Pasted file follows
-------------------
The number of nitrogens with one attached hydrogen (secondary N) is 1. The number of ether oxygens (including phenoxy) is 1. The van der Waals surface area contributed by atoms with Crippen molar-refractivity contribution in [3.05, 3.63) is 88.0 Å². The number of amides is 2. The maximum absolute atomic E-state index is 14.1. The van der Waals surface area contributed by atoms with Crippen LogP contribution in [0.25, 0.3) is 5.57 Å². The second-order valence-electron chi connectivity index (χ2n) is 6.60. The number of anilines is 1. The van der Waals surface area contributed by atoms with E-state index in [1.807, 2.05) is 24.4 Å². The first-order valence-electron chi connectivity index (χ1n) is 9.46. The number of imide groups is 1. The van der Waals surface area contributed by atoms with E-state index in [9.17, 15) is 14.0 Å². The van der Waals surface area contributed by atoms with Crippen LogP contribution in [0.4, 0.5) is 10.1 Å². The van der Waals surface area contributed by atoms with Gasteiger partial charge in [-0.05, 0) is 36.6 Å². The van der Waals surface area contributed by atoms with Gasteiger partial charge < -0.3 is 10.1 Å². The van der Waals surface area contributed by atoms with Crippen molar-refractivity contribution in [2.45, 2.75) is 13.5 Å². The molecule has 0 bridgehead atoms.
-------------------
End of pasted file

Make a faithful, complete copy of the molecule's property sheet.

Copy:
The number of nitrogens with one attached hydrogen (secondary N) is 1. The number of ether oxygens (including phenoxy) is 1. The van der Waals surface area contributed by atoms with Crippen molar-refractivity contribution in [3.05, 3.63) is 88.0 Å². The number of amides is 2. The maximum absolute atomic E-state index is 14.1. The van der Waals surface area contributed by atoms with Crippen LogP contribution in [0.25, 0.3) is 5.57 Å². The second-order valence-electron chi connectivity index (χ2n) is 6.60. The number of anilines is 1. The van der Waals surface area contributed by atoms with E-state index in [1.807, 2.05) is 24.4 Å². The first-order valence-electron chi connectivity index (χ1n) is 9.46. The number of imide groups is 1. The van der Waals surface area contributed by atoms with E-state index in [9.17, 15) is 14.0 Å². The van der Waals surface area contributed by atoms with Crippen LogP contribution in [0.4, 0.5) is 10.1 Å². The van der Waals surface area contributed by atoms with Gasteiger partial charge in [-0.05, 0) is 36.6 Å². The van der Waals surface area contributed by atoms with Gasteiger partial charge < -0.3 is 10.1 Å². The van der Waals surface area contributed by atoms with Crippen molar-refractivity contribution in [2.45, 2.75) is 13.5 Å². The molecule has 0 bridgehead atoms.